Three things you need to know in the financial markets this morning from investment writer, Tony Cross.
Marks & Spencer
There’s a trading update out from Marks & Spencer [LON:MKS] this morning, showing some positive signs for the business. Food sales were up by 2.5% over the last 13 weeks, with the figure being significantly more impressive if hospitality and travel sites are stripped out of the equation. Online clothing sales have however been faring well, but with the division as a whole struggling, especially with lower sales in the formal wear category, the company is booking additional storage space to keep lines for next year. However, further down in the note is the news that the company plans to shed 7000 jobs over the next three months. A ‘significant’ proportion of this reduction will be through retirement or voluntary redundancy, with a significant adjusting item to be expected in the half year results accounting for this cost.
Half year results are out from housebuilder Persimmon [LON:PSN] this morning, covering the period to June 30th. Despite the disruption from COVID-19, some 4900 homes have been completed, down from 7584 a year earlier. Margins have been eroded slightly, but the company has a strong order book which ought to offer some reassurance. The interim dividend has however been pared back to just 40p, from the 235p paid out a year ago. Medium term risks from Brexit, economic uncertainty and indeed a return of COVID-19 remain front of mind, but the company remains in a strong trading position with some £821m of liquidity on hand.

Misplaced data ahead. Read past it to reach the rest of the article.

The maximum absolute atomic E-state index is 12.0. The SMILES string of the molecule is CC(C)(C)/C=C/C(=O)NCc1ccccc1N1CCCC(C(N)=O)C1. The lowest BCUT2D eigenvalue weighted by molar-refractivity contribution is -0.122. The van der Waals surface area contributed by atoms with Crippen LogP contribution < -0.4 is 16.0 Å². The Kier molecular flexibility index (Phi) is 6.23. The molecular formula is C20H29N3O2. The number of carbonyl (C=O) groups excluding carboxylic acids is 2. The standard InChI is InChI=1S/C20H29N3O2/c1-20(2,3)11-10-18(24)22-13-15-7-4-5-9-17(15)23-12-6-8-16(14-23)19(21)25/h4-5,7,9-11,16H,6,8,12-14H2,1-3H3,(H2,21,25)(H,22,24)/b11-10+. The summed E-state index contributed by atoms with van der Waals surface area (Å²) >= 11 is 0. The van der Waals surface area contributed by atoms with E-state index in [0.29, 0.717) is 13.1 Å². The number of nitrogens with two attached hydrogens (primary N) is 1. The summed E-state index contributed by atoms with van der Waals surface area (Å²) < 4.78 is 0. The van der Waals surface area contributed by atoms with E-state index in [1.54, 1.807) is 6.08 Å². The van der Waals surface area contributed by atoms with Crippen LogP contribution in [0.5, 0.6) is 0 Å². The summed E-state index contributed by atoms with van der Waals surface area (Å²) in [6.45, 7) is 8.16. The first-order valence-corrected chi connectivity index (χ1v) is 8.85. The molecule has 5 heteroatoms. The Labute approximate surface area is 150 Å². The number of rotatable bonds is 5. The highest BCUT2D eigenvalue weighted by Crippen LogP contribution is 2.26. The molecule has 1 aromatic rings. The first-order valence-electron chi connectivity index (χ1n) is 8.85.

Capita [LON:CPI] has published its half year results too, noting that the COVID-19 pandemic has hit at a time when the company had expected to see revenue growth. Income has however retreated by 9%, part of the reason that pre-tax profits have been hammered, although a £42m charge for untaken holiday is also a key driver here. COVID is expected to remain a drag on the company’s performance in the second half and the expectation is that a move to sustainable cashflow has been delayed by 1-2 years as a result. It may be buried way down in the report, but last week Capita was awarded with a 5 year extension to running the congestion charge scheme in London, so it’s not all bad news, but this remains a commodity business that is clearly far from insulated against the effects of the pandemic.
Sign up for three quick facts and more with our Free Daily Digest newsletter, every weekday morning.